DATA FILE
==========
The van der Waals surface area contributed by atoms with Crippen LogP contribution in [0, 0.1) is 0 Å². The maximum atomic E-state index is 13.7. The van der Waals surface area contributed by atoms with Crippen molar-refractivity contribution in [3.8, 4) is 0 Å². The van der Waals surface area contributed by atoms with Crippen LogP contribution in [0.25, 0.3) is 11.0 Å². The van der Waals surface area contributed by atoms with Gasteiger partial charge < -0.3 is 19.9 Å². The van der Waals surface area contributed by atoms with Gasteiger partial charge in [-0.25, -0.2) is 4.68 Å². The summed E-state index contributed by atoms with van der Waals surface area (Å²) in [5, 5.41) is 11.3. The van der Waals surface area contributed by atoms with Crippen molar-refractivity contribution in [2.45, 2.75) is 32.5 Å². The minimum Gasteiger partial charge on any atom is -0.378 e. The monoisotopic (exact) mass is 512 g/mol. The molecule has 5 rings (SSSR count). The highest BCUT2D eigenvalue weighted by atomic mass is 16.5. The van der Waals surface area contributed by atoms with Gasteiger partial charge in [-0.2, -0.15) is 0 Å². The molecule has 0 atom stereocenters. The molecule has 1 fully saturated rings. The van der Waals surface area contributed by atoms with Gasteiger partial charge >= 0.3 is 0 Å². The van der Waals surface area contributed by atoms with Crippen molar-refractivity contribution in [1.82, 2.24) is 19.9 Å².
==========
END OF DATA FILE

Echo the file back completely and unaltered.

The van der Waals surface area contributed by atoms with Crippen LogP contribution in [0, 0.1) is 0 Å². The maximum atomic E-state index is 13.7. The van der Waals surface area contributed by atoms with Crippen molar-refractivity contribution in [3.8, 4) is 0 Å². The van der Waals surface area contributed by atoms with Crippen LogP contribution in [0.25, 0.3) is 11.0 Å². The van der Waals surface area contributed by atoms with Gasteiger partial charge < -0.3 is 19.9 Å². The van der Waals surface area contributed by atoms with Gasteiger partial charge in [-0.25, -0.2) is 4.68 Å². The summed E-state index contributed by atoms with van der Waals surface area (Å²) in [5, 5.41) is 11.3. The van der Waals surface area contributed by atoms with Crippen molar-refractivity contribution in [2.45, 2.75) is 32.5 Å². The minimum Gasteiger partial charge on any atom is -0.378 e. The monoisotopic (exact) mass is 512 g/mol. The molecule has 5 rings (SSSR count). The highest BCUT2D eigenvalue weighted by atomic mass is 16.5. The van der Waals surface area contributed by atoms with Gasteiger partial charge in [-0.2, -0.15) is 0 Å². The molecule has 0 atom stereocenters. The molecule has 1 fully saturated rings. The van der Waals surface area contributed by atoms with Gasteiger partial charge >= 0.3 is 0 Å². The van der Waals surface area contributed by atoms with Crippen molar-refractivity contribution in [1.82, 2.24) is 19.9 Å².